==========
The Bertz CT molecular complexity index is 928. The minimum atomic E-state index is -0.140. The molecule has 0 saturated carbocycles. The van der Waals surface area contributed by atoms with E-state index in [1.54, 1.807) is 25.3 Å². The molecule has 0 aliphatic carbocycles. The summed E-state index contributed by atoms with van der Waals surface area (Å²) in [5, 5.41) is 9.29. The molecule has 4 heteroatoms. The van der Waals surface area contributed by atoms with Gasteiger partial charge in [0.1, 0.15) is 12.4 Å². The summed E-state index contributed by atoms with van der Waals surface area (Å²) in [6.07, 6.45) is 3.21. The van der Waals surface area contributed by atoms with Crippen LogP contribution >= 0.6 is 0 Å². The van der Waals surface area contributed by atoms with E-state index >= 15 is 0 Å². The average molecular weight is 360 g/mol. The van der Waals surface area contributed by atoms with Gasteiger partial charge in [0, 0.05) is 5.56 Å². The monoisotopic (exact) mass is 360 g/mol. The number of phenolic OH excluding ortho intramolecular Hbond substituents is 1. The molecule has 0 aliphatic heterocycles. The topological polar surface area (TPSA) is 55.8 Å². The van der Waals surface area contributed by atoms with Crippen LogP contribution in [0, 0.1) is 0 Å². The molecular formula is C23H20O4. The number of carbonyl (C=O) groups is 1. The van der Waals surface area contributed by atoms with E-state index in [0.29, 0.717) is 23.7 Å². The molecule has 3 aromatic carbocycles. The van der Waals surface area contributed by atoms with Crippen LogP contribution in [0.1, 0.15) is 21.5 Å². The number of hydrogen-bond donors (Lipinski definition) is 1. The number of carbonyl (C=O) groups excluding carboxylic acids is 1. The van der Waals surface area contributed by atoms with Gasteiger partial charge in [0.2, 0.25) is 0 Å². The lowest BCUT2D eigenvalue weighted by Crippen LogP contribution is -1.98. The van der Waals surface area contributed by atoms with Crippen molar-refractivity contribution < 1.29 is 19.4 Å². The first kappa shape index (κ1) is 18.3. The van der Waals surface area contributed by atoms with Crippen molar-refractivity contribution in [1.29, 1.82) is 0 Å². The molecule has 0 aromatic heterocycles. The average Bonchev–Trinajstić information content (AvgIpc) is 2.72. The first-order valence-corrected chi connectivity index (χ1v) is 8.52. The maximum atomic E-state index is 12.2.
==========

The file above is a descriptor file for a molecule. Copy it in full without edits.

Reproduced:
The Bertz CT molecular complexity index is 928. The minimum atomic E-state index is -0.140. The molecule has 0 saturated carbocycles. The van der Waals surface area contributed by atoms with E-state index in [1.54, 1.807) is 25.3 Å². The molecule has 0 aliphatic carbocycles. The summed E-state index contributed by atoms with van der Waals surface area (Å²) in [5, 5.41) is 9.29. The molecule has 4 heteroatoms. The van der Waals surface area contributed by atoms with Gasteiger partial charge in [0.1, 0.15) is 12.4 Å². The summed E-state index contributed by atoms with van der Waals surface area (Å²) in [6.07, 6.45) is 3.21. The van der Waals surface area contributed by atoms with Crippen LogP contribution >= 0.6 is 0 Å². The van der Waals surface area contributed by atoms with E-state index >= 15 is 0 Å². The average molecular weight is 360 g/mol. The van der Waals surface area contributed by atoms with Gasteiger partial charge in [0, 0.05) is 5.56 Å². The monoisotopic (exact) mass is 360 g/mol. The number of phenolic OH excluding ortho intramolecular Hbond substituents is 1. The molecule has 0 aliphatic heterocycles. The topological polar surface area (TPSA) is 55.8 Å². The van der Waals surface area contributed by atoms with Crippen LogP contribution in [0, 0.1) is 0 Å². The molecular formula is C23H20O4. The number of carbonyl (C=O) groups is 1. The van der Waals surface area contributed by atoms with E-state index in [0.29, 0.717) is 23.7 Å². The molecule has 3 aromatic carbocycles. The van der Waals surface area contributed by atoms with Crippen LogP contribution in [0.1, 0.15) is 21.5 Å². The number of hydrogen-bond donors (Lipinski definition) is 1. The number of carbonyl (C=O) groups excluding carboxylic acids is 1. The van der Waals surface area contributed by atoms with Gasteiger partial charge in [0.2, 0.25) is 0 Å². The lowest BCUT2D eigenvalue weighted by Crippen LogP contribution is -1.98. The van der Waals surface area contributed by atoms with Crippen molar-refractivity contribution < 1.29 is 19.4 Å². The first kappa shape index (κ1) is 18.3. The van der Waals surface area contributed by atoms with Crippen molar-refractivity contribution in [1.29, 1.82) is 0 Å². The molecule has 0 aromatic heterocycles. The average Bonchev–Trinajstić information content (AvgIpc) is 2.72. The first-order valence-corrected chi connectivity index (χ1v) is 8.52. The maximum atomic E-state index is 12.2.